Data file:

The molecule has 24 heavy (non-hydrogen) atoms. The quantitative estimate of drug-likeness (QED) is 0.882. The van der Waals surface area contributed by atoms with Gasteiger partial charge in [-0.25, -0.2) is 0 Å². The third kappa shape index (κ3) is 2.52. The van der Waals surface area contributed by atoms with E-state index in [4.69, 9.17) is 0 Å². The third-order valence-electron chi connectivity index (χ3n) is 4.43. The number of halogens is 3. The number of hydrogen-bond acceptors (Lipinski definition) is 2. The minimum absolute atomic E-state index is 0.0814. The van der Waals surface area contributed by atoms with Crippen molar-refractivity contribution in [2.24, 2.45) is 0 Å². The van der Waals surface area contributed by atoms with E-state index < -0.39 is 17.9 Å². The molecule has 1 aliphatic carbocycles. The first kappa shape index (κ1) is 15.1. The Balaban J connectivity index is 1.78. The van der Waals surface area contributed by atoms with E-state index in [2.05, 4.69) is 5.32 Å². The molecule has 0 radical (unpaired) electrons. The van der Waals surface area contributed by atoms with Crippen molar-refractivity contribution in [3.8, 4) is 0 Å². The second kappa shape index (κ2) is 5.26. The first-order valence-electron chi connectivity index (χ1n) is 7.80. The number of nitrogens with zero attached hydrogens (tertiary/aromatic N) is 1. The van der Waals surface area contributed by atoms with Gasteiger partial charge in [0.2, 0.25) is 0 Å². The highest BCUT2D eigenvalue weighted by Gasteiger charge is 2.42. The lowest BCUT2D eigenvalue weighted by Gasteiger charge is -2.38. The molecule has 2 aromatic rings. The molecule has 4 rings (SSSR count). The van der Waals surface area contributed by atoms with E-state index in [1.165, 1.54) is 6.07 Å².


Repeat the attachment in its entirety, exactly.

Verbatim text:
The molecule has 24 heavy (non-hydrogen) atoms. The quantitative estimate of drug-likeness (QED) is 0.882. The van der Waals surface area contributed by atoms with Gasteiger partial charge in [-0.25, -0.2) is 0 Å². The third kappa shape index (κ3) is 2.52. The van der Waals surface area contributed by atoms with E-state index in [4.69, 9.17) is 0 Å². The third-order valence-electron chi connectivity index (χ3n) is 4.43. The number of halogens is 3. The number of hydrogen-bond acceptors (Lipinski definition) is 2. The minimum absolute atomic E-state index is 0.0814. The van der Waals surface area contributed by atoms with Crippen molar-refractivity contribution in [2.24, 2.45) is 0 Å². The van der Waals surface area contributed by atoms with E-state index < -0.39 is 17.9 Å². The molecule has 1 aliphatic carbocycles. The first kappa shape index (κ1) is 15.1. The Balaban J connectivity index is 1.78. The van der Waals surface area contributed by atoms with E-state index in [2.05, 4.69) is 5.32 Å². The molecule has 0 radical (unpaired) electrons. The van der Waals surface area contributed by atoms with Crippen molar-refractivity contribution in [3.8, 4) is 0 Å². The second kappa shape index (κ2) is 5.26. The first-order valence-electron chi connectivity index (χ1n) is 7.80. The number of nitrogens with zero attached hydrogens (tertiary/aromatic N) is 1. The van der Waals surface area contributed by atoms with Gasteiger partial charge in [0.2, 0.25) is 0 Å². The highest BCUT2D eigenvalue weighted by Gasteiger charge is 2.42. The lowest BCUT2D eigenvalue weighted by Gasteiger charge is -2.38. The molecule has 2 aromatic rings. The molecule has 4 rings (SSSR count). The van der Waals surface area contributed by atoms with E-state index in [1.165, 1.54) is 6.07 Å².